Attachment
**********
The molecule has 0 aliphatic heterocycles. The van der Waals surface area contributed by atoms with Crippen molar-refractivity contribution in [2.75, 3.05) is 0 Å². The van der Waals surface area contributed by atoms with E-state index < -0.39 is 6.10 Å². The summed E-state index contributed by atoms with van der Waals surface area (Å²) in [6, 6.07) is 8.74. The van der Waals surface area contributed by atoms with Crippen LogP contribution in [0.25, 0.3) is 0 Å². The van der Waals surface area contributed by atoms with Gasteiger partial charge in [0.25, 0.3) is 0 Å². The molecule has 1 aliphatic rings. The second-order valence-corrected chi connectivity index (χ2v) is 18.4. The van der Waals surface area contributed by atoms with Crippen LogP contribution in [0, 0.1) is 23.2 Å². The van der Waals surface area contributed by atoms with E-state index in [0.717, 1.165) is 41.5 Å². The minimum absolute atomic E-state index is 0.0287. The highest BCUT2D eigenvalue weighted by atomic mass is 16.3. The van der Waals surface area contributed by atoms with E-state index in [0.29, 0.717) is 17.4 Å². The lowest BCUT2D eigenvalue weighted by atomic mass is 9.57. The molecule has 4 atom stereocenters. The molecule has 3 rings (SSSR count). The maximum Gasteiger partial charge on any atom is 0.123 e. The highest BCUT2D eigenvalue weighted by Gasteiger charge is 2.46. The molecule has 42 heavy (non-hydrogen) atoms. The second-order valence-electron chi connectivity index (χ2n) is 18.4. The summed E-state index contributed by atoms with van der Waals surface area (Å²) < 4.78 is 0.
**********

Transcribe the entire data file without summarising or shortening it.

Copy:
The molecule has 0 aliphatic heterocycles. The van der Waals surface area contributed by atoms with Crippen molar-refractivity contribution in [2.75, 3.05) is 0 Å². The van der Waals surface area contributed by atoms with E-state index < -0.39 is 6.10 Å². The summed E-state index contributed by atoms with van der Waals surface area (Å²) in [6, 6.07) is 8.74. The van der Waals surface area contributed by atoms with Crippen LogP contribution in [0.25, 0.3) is 0 Å². The van der Waals surface area contributed by atoms with Gasteiger partial charge in [0.25, 0.3) is 0 Å². The molecule has 1 aliphatic rings. The second-order valence-corrected chi connectivity index (χ2v) is 18.4. The van der Waals surface area contributed by atoms with Crippen LogP contribution in [0, 0.1) is 23.2 Å². The van der Waals surface area contributed by atoms with E-state index in [0.717, 1.165) is 41.5 Å². The minimum absolute atomic E-state index is 0.0287. The highest BCUT2D eigenvalue weighted by atomic mass is 16.3. The van der Waals surface area contributed by atoms with E-state index in [0.29, 0.717) is 17.4 Å². The lowest BCUT2D eigenvalue weighted by atomic mass is 9.57. The molecule has 4 atom stereocenters. The molecule has 3 rings (SSSR count). The maximum Gasteiger partial charge on any atom is 0.123 e. The highest BCUT2D eigenvalue weighted by Gasteiger charge is 2.46. The molecule has 42 heavy (non-hydrogen) atoms. The second-order valence-electron chi connectivity index (χ2n) is 18.4. The summed E-state index contributed by atoms with van der Waals surface area (Å²) < 4.78 is 0.